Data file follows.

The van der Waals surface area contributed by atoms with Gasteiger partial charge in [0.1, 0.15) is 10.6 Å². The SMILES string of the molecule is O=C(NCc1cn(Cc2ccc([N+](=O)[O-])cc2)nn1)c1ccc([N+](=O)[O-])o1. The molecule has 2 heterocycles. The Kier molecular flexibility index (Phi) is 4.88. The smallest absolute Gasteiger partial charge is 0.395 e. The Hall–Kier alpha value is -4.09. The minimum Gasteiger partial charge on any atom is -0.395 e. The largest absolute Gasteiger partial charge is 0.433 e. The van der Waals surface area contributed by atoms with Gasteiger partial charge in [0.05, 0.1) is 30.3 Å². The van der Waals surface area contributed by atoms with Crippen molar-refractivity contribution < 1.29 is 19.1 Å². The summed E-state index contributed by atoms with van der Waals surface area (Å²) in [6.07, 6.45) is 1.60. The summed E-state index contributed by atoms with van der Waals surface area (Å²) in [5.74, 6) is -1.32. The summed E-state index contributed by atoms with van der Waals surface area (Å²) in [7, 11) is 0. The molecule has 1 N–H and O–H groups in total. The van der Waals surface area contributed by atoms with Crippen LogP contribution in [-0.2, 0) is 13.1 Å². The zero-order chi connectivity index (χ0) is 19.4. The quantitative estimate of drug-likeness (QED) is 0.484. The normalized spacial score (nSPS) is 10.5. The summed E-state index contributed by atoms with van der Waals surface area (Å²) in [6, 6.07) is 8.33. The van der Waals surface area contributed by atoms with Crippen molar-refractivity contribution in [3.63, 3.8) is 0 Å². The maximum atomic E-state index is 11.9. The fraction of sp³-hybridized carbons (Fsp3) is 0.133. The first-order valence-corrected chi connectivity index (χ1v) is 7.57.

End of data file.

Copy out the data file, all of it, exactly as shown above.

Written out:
The van der Waals surface area contributed by atoms with Gasteiger partial charge in [0.1, 0.15) is 10.6 Å². The SMILES string of the molecule is O=C(NCc1cn(Cc2ccc([N+](=O)[O-])cc2)nn1)c1ccc([N+](=O)[O-])o1. The molecule has 2 heterocycles. The Kier molecular flexibility index (Phi) is 4.88. The smallest absolute Gasteiger partial charge is 0.395 e. The Hall–Kier alpha value is -4.09. The minimum Gasteiger partial charge on any atom is -0.395 e. The largest absolute Gasteiger partial charge is 0.433 e. The van der Waals surface area contributed by atoms with Gasteiger partial charge in [0.05, 0.1) is 30.3 Å². The van der Waals surface area contributed by atoms with Crippen molar-refractivity contribution < 1.29 is 19.1 Å². The summed E-state index contributed by atoms with van der Waals surface area (Å²) in [6.07, 6.45) is 1.60. The summed E-state index contributed by atoms with van der Waals surface area (Å²) in [5.74, 6) is -1.32. The summed E-state index contributed by atoms with van der Waals surface area (Å²) in [7, 11) is 0. The molecule has 1 N–H and O–H groups in total. The van der Waals surface area contributed by atoms with Crippen LogP contribution in [-0.2, 0) is 13.1 Å². The zero-order chi connectivity index (χ0) is 19.4. The quantitative estimate of drug-likeness (QED) is 0.484. The normalized spacial score (nSPS) is 10.5. The summed E-state index contributed by atoms with van der Waals surface area (Å²) in [6, 6.07) is 8.33. The van der Waals surface area contributed by atoms with Crippen molar-refractivity contribution in [3.63, 3.8) is 0 Å². The maximum atomic E-state index is 11.9. The fraction of sp³-hybridized carbons (Fsp3) is 0.133. The first-order valence-corrected chi connectivity index (χ1v) is 7.57.